Building ASP.NET Applications Using MVP Architecture: Part 2

In this article we will go step-by-step and see how ASP.Net MVP applications can be developed.

Please go through the Part 1 first.

In my previous article I talked about why MVP is required, how it overcomes the problem of cluttered UI code and Unit Testing.

In this article we will go step-by-step and see how ASP.Net MVP applications can be developed.

What are we developing?

We are about to develop a customer screen with the 2 functionalities:

  1. Allow adding new customers with details like, Customer Type (Gold, Silver or Normal), Customer Code (must be a 5-letter string), Amount and Age.
    (All are compulsory fields.)
     
  2. Shows the existing customer in a grid in the following format:

    a. Show them in a green color if they are gold, in yellow if silver.
    b. The Amount will be shown in green if it's more than 5000, in blue if between 1000 and 5000 and in red if below 1000.

The output should look like this:

MVCASP1.jpg

Development

  • Every software development starts with database development.

    Create a Customer Table as follows:

    MVCASP2.jpg
     
  • Let's create a Visual Studio solution with four folders

    MVCASP3.jpg


    Let's start with the code development.
     
  • From where to start? Model, Presenter or View? As the name suggests the Model comes first.

    1. Model

    a. Entities

    A class with set and get properties to represent an in memory representation of data.

    MVCASP4.jpg

    b. Data Access Layer

    It will talk to the database and does the necessary tasks.

    MVCASP5.jpg

    c. Business Access Layer
         Validations and other business logics are performed here.
112.JPG

2. ViewInterfaces

Before moving into the Presenter we should develop ViewInterfaces, so that we are not required to worry about Views while developing Presenter (because View will extend these interfaces).

As I said in Part 1 of this article, the MVP View will have only 4 kinds of methods; they are:

  1. Bindings: We bind control data to the entities and vice versa.
  2. Focus Control: Set focus to the controls.
  3. Display Control: Show/Hide controls.
  4. Event Handlers: To perform actions by calling Presenter methods.
(Decision making is taken away from View to Presenter)

So our task is to identify those methods and put them in an interface.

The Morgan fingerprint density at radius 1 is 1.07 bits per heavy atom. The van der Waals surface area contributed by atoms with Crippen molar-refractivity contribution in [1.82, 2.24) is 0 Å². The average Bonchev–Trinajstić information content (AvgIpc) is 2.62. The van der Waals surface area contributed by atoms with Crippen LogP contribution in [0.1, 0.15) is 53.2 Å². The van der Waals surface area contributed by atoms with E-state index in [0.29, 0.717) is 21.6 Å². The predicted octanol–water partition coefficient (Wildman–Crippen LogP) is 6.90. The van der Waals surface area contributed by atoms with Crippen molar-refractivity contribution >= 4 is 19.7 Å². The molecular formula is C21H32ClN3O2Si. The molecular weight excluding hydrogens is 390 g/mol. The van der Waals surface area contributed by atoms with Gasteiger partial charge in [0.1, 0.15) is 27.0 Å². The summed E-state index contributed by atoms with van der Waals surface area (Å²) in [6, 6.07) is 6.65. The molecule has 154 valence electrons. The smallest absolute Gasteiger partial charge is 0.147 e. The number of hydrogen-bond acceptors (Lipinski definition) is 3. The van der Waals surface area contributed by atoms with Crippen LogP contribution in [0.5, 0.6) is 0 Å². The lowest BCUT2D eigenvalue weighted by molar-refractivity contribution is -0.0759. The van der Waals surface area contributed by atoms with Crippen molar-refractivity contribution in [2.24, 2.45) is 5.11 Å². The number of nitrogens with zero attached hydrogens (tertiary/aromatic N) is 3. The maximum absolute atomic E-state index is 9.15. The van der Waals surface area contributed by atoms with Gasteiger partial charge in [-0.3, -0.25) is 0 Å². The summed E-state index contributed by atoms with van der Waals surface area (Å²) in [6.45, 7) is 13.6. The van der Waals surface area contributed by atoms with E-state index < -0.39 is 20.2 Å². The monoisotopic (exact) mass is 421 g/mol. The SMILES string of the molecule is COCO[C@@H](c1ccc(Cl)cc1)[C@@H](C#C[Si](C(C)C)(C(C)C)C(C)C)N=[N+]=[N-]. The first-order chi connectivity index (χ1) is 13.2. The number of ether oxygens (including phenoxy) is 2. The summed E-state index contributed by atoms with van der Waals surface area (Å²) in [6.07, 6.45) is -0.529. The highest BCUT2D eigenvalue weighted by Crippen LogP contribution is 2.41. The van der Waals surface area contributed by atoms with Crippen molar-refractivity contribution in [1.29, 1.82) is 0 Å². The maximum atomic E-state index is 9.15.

MVCASP6.jpg

3. Presenter

OK, everything seems settled now, the Presenter knows how to access the methods in the UI (i.e., via ViewInterfaces).

But there is a problem!!

We know which interface to refer to but where should it be referenced from, in other words an interface must be initialized to some class but where it's done?

MVCASP7.jpg

OK now we have referenced the view, which we can use to call methods defined in the view while writing the business logic.

Let take a look into some of the presenter methods.

MVCASP8.jpg
MVCASP9.jpg

4. View

It's time to build final component called View.

First thing we need here is reference to presenter.

MVCASP10.jpg

You can see we are passing "this" as a parameter to the Presenter object so that in the Presenter we get the reference to view.

Let's take a look at the part of View.

MVCASP11.jpg

As you can see we don't have any kind of decision making in view.

That's it we are done with the development.

Conclusion

In short MVP 

  • Makes UI less cluttered 
  • Makes Unit testing easier as decision making codes are moved into presenter.
  • If you want to create a new UI with some other color scheme or want to create a thick client application, just derive your new UI with ViewInterface and override methods and that's it

Refer following link to see how to perform unit testing using visual studio.

http://msdn.microsoft.com/en-us/library/ms379625(v=vs.80).aspx

Hope you enjoyed reading the article.

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